Damian Smith

Strangely, I have never been to an improv show before. I say strangely, since it’s the kind of thing that I’ve always thought I would love. This thought was not incorrect. This Impronauts show is consistently fun, outrageous and at times even thrillingly absurd.

From the outset, the actors worked in delightfully bizarre character traits and running jokes. A fixation on the quality of a person’s hands, for example, was quite dominant for much of the opening exchange on the night I attended. No more will be said of this, for spoilers will not be indulged in. Call-backs to these traits and running jokes were mostly funny, and often kept the improvisation tethered nicely to the characters and the plot at hand. Some improvised lines were positively Spike Milligan-esque in the best possible sense, and there were some brilliantly witty asides which came to the performers very quickly indeed. All the performers had a great degree of chemistry, and so built off each other in ways which felt in no way contrived. Even if one performer missed a line, said one which they should not have, or flubbed a word, the other performers would call attention to it, working it into the endless series of running gags and references. At its best, the thing felt like when one develops in-jokes with friends over the course of an hour, and so before long all that is needed is a simple reference or call-back to achieve instant merriment. Except many of these performers are not my friends. I do not know many of them. Yet, in many ways, they were my friends, for that one hour at least. Such is the bliss of theatre, I guess.

Of course, being an hour of improvisation, there are naturally going to be moments where the energy flags a little, or where both performers stall a tad as they talk their way into the next bit. But even in these moments, where perhaps the jokes hadn’t been flying as thick and fast, there was a charisma and confidence in the performers that carried it through. Also, since many moments were extremely funny, there was a complete confidence and trust on the audience’s part - or with me, at least - that these lulls would be only momentary, which they most often were. Sometimes, the performers leant into these lulls in a way that pushed through them through into brilliance, turning occasional moments of uninspired repetition into a hilarious bit. The point here is that no improv show can be high-energy and divinely inspired with the gift of the gag for a full hour, and the key thing is to know how to handle the inevitable rough patches and moments of indecision. Thankfully, the performers all consistently handled these moments with skill and, dare I even be so bold as to say it, panache!

“Every performer, thankfully, had a moment to shine”

One thing to be wary of when going into any improv show is also the degree of crowd interaction, something which was handled very well here. There is perhaps a danger with improv shows to let the crowd in to such a degree that the chaos is no longer controlled, but this certainly wasn’t the case here. The crowd interaction, being limited to certain moments, was made all the more fun for it, and the performers certainly knew how to banter with the crowd when they did. Perhaps, as a person who loves shouting out random words such as ‘bucket’ and ‘hat’ at performers from the dark, I would have liked a little more of this audience interaction. Nevertheless, this desire of mine is an irrational one, and if too much audience interaction is let in, the thing will lose all shape and end up nothing more than a repetitious, bantering mess. So that’s understandable. There were certain set pieces which allowed the audience to engage with them a great deal, such as the various musical interludes. Yes, music! There was both a sea shanty and a hoedown on the night I attended, inviting the audience to clap, move, and even sing along if they dared. Here, the show is massively elevated by, and to a degree even dependent upon, the energy and enthusiasm which the audience gives back to the audience. If you go for it and join in, it’s certainly worth it.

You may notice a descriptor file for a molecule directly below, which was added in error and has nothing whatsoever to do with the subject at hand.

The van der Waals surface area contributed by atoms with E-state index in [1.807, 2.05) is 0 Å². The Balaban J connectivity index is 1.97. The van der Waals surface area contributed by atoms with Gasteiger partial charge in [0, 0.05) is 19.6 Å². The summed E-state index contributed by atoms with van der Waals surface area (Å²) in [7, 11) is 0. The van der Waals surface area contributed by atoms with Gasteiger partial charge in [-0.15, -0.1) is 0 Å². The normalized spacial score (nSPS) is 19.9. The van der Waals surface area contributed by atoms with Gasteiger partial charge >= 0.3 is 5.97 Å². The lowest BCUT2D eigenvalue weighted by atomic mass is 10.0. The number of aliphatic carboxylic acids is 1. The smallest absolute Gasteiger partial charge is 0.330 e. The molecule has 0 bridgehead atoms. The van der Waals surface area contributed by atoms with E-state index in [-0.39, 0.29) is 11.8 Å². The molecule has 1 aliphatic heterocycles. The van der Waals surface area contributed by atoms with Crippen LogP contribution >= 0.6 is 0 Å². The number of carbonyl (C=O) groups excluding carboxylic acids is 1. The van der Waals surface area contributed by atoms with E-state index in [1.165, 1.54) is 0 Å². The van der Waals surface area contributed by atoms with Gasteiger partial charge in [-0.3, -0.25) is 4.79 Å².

Mountain View

Great Mother – Iya Ayaba: ‘A theatrical tour de force’

But I haven’t even mentioned any specific performers! That’s a crime, really. Well, now I shall. The dynamic between Aidan Pittman and his frail-handed employee Barney Jeff Slater was something to watch, as they say. They bounced off each other in a way that built up some quite memorable little routines, especially in the pottery factory. Also, Robbie Smith’s delivery was consistently brilliant in its languid fashion, turning some lines that would not look too tremendous on paper into moments that killed. Persephone Tsebelis also drew out some brilliant moments as a sewer goblin, and Jonatan Rosten committed admirably to the absurdity of Bluebeard. Cian Morey and Damian Smith also had some particularly stunning moments as robbers whose sole objective was ice cream, and who were not quite certain of the ethics of their endeavour.  Eva Frederiksen also was brilliantly enigmatic as the one who has seen it all, and shamefully villainous as the queen of the sewer goblins. Every performer, thankfully, had a moment to shine. And this, of course, was all directed, lit, and reined in by Alex Walker, to whom a lot of the credit for the show must presumably go. Though, of course, who knows?

In short, the show is a blast, and one which deserves to be watched. Or rather, a show which deserves to be engaged with. Why don’t you go on down, and have as much of a blast as the performers are having? Trust me, it won’t be too hard.